Georgia Water Coalition releases 2016 “Dirty Dozen” report

The 2016 Dirty Dozen Report includes potential threats to the Chattahoochee River, pictured above, stemming from a proposed nuclear plant in southwest Georgia’s Stewart County. Such a water-intensive facility could further stress the over-allocated river, part of the Apalachicola-Chattahoochee-Flint river basin, which American Rivers listed as the “most endangered river” in the U.S. earlier this year.  (© Stock)

The Georgia Water Coalition released its annual Dirty Dozen Report today, which highlights 12 of the worst offenses to Georgia's waterways in 2016.

While the report identifies some ongoing and serious pollution problems, it is not a list of the most polluted water bodies in Georgia, nor is the list in any ranked order. Instead, the Dirty Dozen aims to call attention to pending threats to Georgia’s water as well as state policies and failures that ultimately harm—or could harm—Georgia property owners, downstream communities, fish and wildlife, hunters and anglers, and boaters and swimmers.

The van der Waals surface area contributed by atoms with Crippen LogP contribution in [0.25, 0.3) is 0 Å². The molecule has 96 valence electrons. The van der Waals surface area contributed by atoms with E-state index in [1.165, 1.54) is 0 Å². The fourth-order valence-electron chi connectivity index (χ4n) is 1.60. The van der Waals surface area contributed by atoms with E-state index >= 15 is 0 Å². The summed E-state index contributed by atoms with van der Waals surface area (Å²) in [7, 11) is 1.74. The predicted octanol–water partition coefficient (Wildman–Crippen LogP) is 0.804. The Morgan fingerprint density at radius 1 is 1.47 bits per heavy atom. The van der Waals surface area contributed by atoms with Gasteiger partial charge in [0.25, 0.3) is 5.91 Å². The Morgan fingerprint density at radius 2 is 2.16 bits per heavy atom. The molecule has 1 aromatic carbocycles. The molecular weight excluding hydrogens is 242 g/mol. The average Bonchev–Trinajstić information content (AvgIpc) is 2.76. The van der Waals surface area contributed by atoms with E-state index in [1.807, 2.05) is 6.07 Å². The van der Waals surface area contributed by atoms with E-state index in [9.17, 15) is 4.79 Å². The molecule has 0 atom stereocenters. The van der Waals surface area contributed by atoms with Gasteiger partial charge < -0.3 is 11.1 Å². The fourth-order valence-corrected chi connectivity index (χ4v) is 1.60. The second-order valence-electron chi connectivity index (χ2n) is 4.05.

The 2016 report looks at a variety of problems throughout the state, including groundwater concerns around the safe disposal of coal ash, water supply issues with a proposed nuclear plant in South Georgia that would tap millions of gallons of water from the already over-stressed Chattahoochee River, and the threat of seismic testing off of Georgia’s coast despite widespread local opposition to offshore drilling and exploration. 

Click here for the complete 2016 Dirty Dozen Report.

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